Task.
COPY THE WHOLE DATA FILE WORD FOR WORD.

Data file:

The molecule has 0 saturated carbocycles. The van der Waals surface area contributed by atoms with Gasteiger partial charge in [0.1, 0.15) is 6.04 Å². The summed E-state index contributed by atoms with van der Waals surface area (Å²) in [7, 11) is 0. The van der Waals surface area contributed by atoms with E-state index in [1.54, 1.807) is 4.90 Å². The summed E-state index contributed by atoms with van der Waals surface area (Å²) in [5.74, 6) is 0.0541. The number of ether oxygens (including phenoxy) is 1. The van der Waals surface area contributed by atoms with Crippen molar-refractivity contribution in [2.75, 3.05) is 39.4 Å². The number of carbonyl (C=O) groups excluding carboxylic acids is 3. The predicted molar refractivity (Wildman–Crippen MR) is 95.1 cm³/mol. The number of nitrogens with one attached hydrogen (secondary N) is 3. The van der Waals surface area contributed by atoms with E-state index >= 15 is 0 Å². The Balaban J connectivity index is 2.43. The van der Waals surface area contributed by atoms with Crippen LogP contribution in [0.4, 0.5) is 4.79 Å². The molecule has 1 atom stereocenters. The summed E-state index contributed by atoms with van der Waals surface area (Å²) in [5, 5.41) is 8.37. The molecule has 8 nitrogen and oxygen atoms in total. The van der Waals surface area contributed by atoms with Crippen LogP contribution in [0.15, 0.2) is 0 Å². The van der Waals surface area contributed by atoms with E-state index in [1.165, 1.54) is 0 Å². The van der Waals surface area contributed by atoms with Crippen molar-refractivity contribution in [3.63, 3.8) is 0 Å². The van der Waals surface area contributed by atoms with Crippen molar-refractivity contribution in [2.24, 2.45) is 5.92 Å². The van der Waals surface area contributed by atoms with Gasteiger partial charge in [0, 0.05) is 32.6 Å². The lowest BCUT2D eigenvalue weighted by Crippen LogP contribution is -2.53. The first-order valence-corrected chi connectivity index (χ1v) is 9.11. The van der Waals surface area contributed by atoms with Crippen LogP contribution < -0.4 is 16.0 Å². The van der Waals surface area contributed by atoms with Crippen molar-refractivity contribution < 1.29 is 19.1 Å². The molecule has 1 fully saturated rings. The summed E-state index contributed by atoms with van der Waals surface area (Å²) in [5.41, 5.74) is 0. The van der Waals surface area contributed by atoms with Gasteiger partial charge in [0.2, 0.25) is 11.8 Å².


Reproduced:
The molecule has 0 saturated carbocycles. The van der Waals surface area contributed by atoms with Gasteiger partial charge in [0.1, 0.15) is 6.04 Å². The summed E-state index contributed by atoms with van der Waals surface area (Å²) in [7, 11) is 0. The van der Waals surface area contributed by atoms with E-state index in [1.54, 1.807) is 4.90 Å². The summed E-state index contributed by atoms with van der Waals surface area (Å²) in [5.74, 6) is 0.0541. The number of ether oxygens (including phenoxy) is 1. The van der Waals surface area contributed by atoms with Crippen molar-refractivity contribution in [2.75, 3.05) is 39.4 Å². The number of carbonyl (C=O) groups excluding carboxylic acids is 3. The predicted molar refractivity (Wildman–Crippen MR) is 95.1 cm³/mol. The number of nitrogens with one attached hydrogen (secondary N) is 3. The van der Waals surface area contributed by atoms with E-state index >= 15 is 0 Å². The Balaban J connectivity index is 2.43. The van der Waals surface area contributed by atoms with Crippen LogP contribution in [0.4, 0.5) is 4.79 Å². The molecule has 1 atom stereocenters. The summed E-state index contributed by atoms with van der Waals surface area (Å²) in [5, 5.41) is 8.37. The molecule has 8 nitrogen and oxygen atoms in total. The van der Waals surface area contributed by atoms with Crippen LogP contribution in [0.15, 0.2) is 0 Å². The van der Waals surface area contributed by atoms with E-state index in [1.165, 1.54) is 0 Å². The van der Waals surface area contributed by atoms with Crippen molar-refractivity contribution in [3.63, 3.8) is 0 Å². The van der Waals surface area contributed by atoms with Crippen molar-refractivity contribution in [2.24, 2.45) is 5.92 Å². The van der Waals surface area contributed by atoms with Gasteiger partial charge in [0, 0.05) is 32.6 Å². The lowest BCUT2D eigenvalue weighted by Crippen LogP contribution is -2.53. The first-order valence-corrected chi connectivity index (χ1v) is 9.11. The van der Waals surface area contributed by atoms with Crippen LogP contribution < -0.4 is 16.0 Å². The van der Waals surface area contributed by atoms with Crippen molar-refractivity contribution < 1.29 is 19.1 Å². The molecule has 1 fully saturated rings. The summed E-state index contributed by atoms with van der Waals surface area (Å²) in [5.41, 5.74) is 0. The van der Waals surface area contributed by atoms with Gasteiger partial charge in [0.2, 0.25) is 11.8 Å².